Packed full of nailbiting tension and clever twists, Jackpot is another example of the Scandinavian cultural renaissance in recent times. Although lacking the finesse and impact of writer Jo Nesbø's previous cinematic adaptation Headhunters, the entertaining formula remains the same - botched crime, macabre humour and plenty of gory violence.
Deploying a narrative structure that channels The Usual Suspects, the story of an ill-fated football betting syndicate is conveyed via flashback sequences as bewildered murder suspect Oscar (Kyrre Hellum) is interviewed by amusingly deadpan detective Solør (Henrik Mestad).
"We found you an hour ago under a massive woman," Solør tells Oscar at the beginning of the movie, recounting the corpse-strewn carnage the police discovered at a sex shop. Details of previous events emerge from the suspect's mouth, outlining the malevolent machinations of a quartet of workers at a Christmas tree factory - all desperate to take the huge winnings of a group bet for themselves. But how far can we trust Oscar's version of events?
Fortunately there's no Suspects-style grand reveal in which the noticeboard behind the detective plays a crucial part. After layering on the intrigue, Jackpot's resolution is effortlessly smart and rewards the viewer who pays close attention to detail and immerses oneself in the narrative.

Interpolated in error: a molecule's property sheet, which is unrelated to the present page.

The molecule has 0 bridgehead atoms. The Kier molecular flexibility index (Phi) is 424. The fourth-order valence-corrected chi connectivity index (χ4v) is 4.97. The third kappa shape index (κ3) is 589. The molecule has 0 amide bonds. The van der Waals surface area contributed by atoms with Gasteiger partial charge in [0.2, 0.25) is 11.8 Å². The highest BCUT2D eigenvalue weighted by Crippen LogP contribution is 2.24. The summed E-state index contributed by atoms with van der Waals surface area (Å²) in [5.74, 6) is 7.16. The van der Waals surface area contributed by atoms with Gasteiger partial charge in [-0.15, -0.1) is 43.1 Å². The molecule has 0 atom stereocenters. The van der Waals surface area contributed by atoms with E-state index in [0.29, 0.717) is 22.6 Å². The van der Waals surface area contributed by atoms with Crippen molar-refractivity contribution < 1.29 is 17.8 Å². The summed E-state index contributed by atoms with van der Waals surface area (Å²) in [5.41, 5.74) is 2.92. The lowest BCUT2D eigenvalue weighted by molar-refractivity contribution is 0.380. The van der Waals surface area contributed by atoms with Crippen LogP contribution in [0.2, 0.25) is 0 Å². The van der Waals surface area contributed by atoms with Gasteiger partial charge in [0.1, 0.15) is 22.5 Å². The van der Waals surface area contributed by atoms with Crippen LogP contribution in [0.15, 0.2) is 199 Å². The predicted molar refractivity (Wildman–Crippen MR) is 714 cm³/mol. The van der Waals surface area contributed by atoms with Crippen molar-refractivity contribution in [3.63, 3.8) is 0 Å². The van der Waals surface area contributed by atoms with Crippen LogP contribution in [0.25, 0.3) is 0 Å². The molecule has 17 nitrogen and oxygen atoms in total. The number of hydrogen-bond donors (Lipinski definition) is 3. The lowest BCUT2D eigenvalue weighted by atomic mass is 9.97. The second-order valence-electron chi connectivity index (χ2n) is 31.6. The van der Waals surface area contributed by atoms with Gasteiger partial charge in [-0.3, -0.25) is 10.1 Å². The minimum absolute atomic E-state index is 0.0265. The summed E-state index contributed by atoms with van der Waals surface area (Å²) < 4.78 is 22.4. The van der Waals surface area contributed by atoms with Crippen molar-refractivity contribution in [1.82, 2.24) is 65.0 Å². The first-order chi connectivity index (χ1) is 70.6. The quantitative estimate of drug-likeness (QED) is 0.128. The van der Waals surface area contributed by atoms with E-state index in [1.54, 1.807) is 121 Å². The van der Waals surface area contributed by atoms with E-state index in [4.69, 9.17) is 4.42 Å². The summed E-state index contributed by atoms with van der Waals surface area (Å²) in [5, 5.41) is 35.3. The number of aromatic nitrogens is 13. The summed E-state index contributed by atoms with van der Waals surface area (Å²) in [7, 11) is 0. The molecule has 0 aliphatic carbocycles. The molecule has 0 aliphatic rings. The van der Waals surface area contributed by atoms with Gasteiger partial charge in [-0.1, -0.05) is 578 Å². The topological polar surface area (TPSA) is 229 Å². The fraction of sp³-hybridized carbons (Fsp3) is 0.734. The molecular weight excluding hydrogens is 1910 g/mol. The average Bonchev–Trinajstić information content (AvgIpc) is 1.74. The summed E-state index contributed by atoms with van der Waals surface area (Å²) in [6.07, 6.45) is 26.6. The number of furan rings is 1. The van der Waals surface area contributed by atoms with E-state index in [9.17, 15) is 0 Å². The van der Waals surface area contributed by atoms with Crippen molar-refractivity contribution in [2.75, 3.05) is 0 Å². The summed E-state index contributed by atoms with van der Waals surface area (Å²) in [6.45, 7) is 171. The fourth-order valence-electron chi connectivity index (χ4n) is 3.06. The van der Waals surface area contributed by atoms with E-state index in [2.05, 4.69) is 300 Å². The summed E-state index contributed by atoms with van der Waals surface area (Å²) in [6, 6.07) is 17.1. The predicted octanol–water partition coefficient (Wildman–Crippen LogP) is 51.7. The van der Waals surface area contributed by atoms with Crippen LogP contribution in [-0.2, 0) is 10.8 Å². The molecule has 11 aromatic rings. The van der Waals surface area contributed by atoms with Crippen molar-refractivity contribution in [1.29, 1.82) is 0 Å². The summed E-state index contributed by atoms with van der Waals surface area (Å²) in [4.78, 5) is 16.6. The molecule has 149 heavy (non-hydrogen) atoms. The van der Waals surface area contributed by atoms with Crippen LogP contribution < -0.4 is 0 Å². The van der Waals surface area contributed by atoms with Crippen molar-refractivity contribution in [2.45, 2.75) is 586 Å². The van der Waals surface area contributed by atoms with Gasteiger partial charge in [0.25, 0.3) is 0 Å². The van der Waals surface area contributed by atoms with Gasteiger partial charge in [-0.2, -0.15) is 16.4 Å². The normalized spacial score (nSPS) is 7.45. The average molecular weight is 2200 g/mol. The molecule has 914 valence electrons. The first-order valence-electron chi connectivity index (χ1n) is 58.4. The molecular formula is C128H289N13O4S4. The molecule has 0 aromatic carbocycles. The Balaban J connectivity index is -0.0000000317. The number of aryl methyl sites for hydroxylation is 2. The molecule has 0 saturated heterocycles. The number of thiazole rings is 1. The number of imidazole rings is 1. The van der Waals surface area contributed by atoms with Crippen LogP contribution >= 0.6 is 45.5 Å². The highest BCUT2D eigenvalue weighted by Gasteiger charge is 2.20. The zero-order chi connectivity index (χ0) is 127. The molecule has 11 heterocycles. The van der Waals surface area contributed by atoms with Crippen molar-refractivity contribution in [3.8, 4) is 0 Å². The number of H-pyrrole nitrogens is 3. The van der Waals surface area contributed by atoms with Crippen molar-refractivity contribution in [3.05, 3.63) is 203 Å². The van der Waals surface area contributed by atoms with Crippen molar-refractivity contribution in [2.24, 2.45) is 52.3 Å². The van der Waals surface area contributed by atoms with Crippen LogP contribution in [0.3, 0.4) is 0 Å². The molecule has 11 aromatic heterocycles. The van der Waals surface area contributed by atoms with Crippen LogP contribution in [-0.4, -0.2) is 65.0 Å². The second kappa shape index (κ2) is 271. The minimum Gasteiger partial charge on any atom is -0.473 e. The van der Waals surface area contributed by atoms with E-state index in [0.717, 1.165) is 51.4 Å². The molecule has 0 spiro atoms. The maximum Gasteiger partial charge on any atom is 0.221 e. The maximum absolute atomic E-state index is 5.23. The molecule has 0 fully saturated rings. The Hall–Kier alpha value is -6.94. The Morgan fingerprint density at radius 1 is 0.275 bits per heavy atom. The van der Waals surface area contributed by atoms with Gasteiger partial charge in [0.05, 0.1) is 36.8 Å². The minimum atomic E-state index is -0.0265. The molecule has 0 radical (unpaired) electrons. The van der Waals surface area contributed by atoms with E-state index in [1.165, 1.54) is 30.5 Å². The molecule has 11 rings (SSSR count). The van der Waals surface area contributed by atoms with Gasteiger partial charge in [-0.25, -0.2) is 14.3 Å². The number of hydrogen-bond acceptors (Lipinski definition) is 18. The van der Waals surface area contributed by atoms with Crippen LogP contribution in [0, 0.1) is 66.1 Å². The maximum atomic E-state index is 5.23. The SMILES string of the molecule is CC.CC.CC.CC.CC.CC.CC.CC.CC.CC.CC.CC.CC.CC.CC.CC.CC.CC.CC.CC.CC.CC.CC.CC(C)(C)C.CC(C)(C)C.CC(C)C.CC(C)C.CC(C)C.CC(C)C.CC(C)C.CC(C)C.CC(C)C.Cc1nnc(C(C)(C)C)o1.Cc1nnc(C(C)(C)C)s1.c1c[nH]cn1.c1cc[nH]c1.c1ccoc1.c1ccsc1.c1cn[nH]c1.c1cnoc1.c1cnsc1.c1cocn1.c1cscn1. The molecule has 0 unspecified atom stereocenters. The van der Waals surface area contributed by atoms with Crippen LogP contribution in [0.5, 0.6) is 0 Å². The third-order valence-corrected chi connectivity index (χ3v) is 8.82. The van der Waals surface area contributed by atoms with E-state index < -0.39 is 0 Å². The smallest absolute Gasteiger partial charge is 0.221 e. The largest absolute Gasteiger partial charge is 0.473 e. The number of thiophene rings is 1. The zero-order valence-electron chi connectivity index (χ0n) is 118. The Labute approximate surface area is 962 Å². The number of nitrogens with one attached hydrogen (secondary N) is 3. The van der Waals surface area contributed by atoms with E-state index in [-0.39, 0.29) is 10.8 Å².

A prime reason for the success of Scandinavian crime shows such as The Killing and The Bridge is their ability to unexpectedly conjure up a chuckle at the most unexpected moment. Jackpot takes this trait to an extreme, with one hilarious sequence revolving around a messy, wall-splattering bout of body chopping!
Scintillating exchanges between characters and the farcical scenarios they become embroiled in are typical of Nesbø's work, which crucially finds a tone that never leaves a nasty feeling - despite the graphically depicted horrors on show.
A riveting crime thriller, Jackpot excels through its strong writing, appealing performances and unobtrusive yet inquisitive direction from Magnus Martens. After the plethora of woeful gangster thrillers churned out by the British film industry since the success of Lock, Stock and Two Smoking Barrels, it's clear that the genre belongs to Northern Europe these days.